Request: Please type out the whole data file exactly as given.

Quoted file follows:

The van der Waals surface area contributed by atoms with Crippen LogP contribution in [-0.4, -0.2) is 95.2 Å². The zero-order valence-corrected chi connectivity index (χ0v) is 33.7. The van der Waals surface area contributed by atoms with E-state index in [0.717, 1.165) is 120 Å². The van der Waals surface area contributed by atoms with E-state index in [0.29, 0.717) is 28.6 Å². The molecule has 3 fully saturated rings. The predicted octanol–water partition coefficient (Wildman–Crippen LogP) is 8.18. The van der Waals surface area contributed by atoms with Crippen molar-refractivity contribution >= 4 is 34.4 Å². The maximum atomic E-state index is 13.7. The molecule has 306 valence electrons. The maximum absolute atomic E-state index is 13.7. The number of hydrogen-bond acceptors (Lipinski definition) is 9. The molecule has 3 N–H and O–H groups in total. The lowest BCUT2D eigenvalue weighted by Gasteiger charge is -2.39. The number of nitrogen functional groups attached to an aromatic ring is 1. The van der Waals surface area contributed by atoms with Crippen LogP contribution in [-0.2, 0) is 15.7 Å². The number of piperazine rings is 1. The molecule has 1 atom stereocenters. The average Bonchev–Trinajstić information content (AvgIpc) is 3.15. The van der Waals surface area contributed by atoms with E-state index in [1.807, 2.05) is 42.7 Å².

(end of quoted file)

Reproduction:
The van der Waals surface area contributed by atoms with Crippen LogP contribution in [-0.4, -0.2) is 95.2 Å². The zero-order valence-corrected chi connectivity index (χ0v) is 33.7. The van der Waals surface area contributed by atoms with E-state index in [0.717, 1.165) is 120 Å². The van der Waals surface area contributed by atoms with E-state index in [0.29, 0.717) is 28.6 Å². The molecule has 3 fully saturated rings. The predicted octanol–water partition coefficient (Wildman–Crippen LogP) is 8.18. The van der Waals surface area contributed by atoms with Crippen molar-refractivity contribution >= 4 is 34.4 Å². The maximum atomic E-state index is 13.7. The molecule has 306 valence electrons. The maximum absolute atomic E-state index is 13.7. The number of hydrogen-bond acceptors (Lipinski definition) is 9. The molecule has 3 N–H and O–H groups in total. The lowest BCUT2D eigenvalue weighted by Gasteiger charge is -2.39. The number of nitrogen functional groups attached to an aromatic ring is 1. The van der Waals surface area contributed by atoms with Crippen LogP contribution in [-0.2, 0) is 15.7 Å². The number of piperazine rings is 1. The molecule has 1 atom stereocenters. The average Bonchev–Trinajstić information content (AvgIpc) is 3.15. The van der Waals surface area contributed by atoms with E-state index in [1.807, 2.05) is 42.7 Å².